✢ Other explanations include migrations via the Pacific coastal route which was ice-free at the time, and across the Pacific and Atlantic oceans.
Life of the Clovis People
✢ The Clovis people were nomadic hunter-gatherers, who took down large animals like mammoths, mastodons, horses, and tapirs. Extinct long-horned bison was the secondary food source. It has been said that they became big-game hunters with the onset of drought. Wastage of meat was common, with the exception of a bison kill. The leather, horns, bones, and other parts of the animal were also used for making subsistence tools, shelter, clothing, and other household possessions. The Clovis people probably only killed animals that were already in a bad shape. They were also foragers of plants, and fishing possibly played a role in their diet too. They are thought to have bred plants for certain needs.

✢ They were skillful users of flint, which was used for crafting their famous Clovis projectile tips. Their weaponry was quite modern, going by the standards of the time. When an animal was attacked with such a spear, the Clovis tips would detach, causing more damage to its organs. The hunter would then attach another Clovis tip to his spear and resume the attack.

✢ They made their dwellings from whatever materials were available, including animal hide. They were regular users of caves. It is thought that they lived in small isolated groups. They probably wore skin and leather clothing, which can be concluded by the discovery of bone needles. Elk teeth were used for decorative purposes.

✢ A few tools were made of bone, while stone was used to fashion the others. Flakes of flint were also used as 'end scrapers' for cleaning leather. Other tools for cutting and scraping meat, making holes, and slicing, have been found. The Clovis used high quality stone, like chert and obsidian, and may have excavated them as far as hundreds of miles away from their dwellings.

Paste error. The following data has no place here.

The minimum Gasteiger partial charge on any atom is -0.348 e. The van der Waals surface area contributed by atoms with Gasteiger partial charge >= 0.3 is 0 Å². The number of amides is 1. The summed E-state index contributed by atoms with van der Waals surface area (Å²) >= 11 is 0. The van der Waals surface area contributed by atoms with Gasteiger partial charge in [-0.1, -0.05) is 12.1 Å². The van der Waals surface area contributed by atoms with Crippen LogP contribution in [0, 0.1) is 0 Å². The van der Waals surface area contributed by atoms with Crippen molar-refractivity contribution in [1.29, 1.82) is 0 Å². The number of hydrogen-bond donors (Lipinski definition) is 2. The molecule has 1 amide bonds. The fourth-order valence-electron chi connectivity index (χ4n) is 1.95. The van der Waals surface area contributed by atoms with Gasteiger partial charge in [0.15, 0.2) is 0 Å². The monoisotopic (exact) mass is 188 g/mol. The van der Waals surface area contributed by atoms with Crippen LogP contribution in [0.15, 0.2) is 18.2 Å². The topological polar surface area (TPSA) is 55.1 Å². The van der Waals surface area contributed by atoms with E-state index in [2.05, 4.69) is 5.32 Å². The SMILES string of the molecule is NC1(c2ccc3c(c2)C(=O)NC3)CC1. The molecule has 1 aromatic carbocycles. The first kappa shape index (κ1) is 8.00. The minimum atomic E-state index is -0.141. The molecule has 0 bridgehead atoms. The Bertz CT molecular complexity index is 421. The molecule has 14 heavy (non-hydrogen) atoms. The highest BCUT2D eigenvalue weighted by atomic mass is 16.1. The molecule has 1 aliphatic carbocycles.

✢ An excavated Clovis grave in Montana has shed some light on the religion and belief system of these people. Along with the bodies, grave goods were found buried in the pits. Each of these had been covered with red ocher powder, indicating that like some European, Asian, and Aboriginal cultures, red ocher occupied a special place in the religion of the Clovis people as well. Furthermore, they may have cremated their dead, as was discovered in a site at Ontario, Canada, where around 200 charred stone tools were also discovered.
✢ Just like their origin, the disappearance of the Clovis people is shrouded in mystery. It has been found that the Clovis civilization lasted for a very short time, probably less than 500 years. One reason given for this is that they may have killed off all the big game available. With their primary food source gone, they could not survive. It is also said that a cold phase in the earth's climate of the time may have caused mass extinction.

✢ Another theory says that a giant asteroid may have struck Canada where the Clovis people lived, causing forest fires to break out. The presence of a black organic 'mat' found at the Clovis sites is said to be proof of this.

✢ One of the commonly accepted explanations is that the Clovis people split up into smaller communities over time and spread out. They adapted to varied environmental factors and formed different cultures. It is thought that their weapons with the famous Clovis points may have become useless over time, and they simply abandoned their technology, while designing newer ones.
The large number of discoveries of prehistoric sites since the 1970s has blown holes in the claim that the Clovis people were America's first humans. It has been concluded that other humans existed alongside them, or predated them by several hundred or even a thousand years. Our interest in the Clovis culture lies in our innate tendency to assign firsts. First or not, they definitely played a major role in what we, as humans, are today.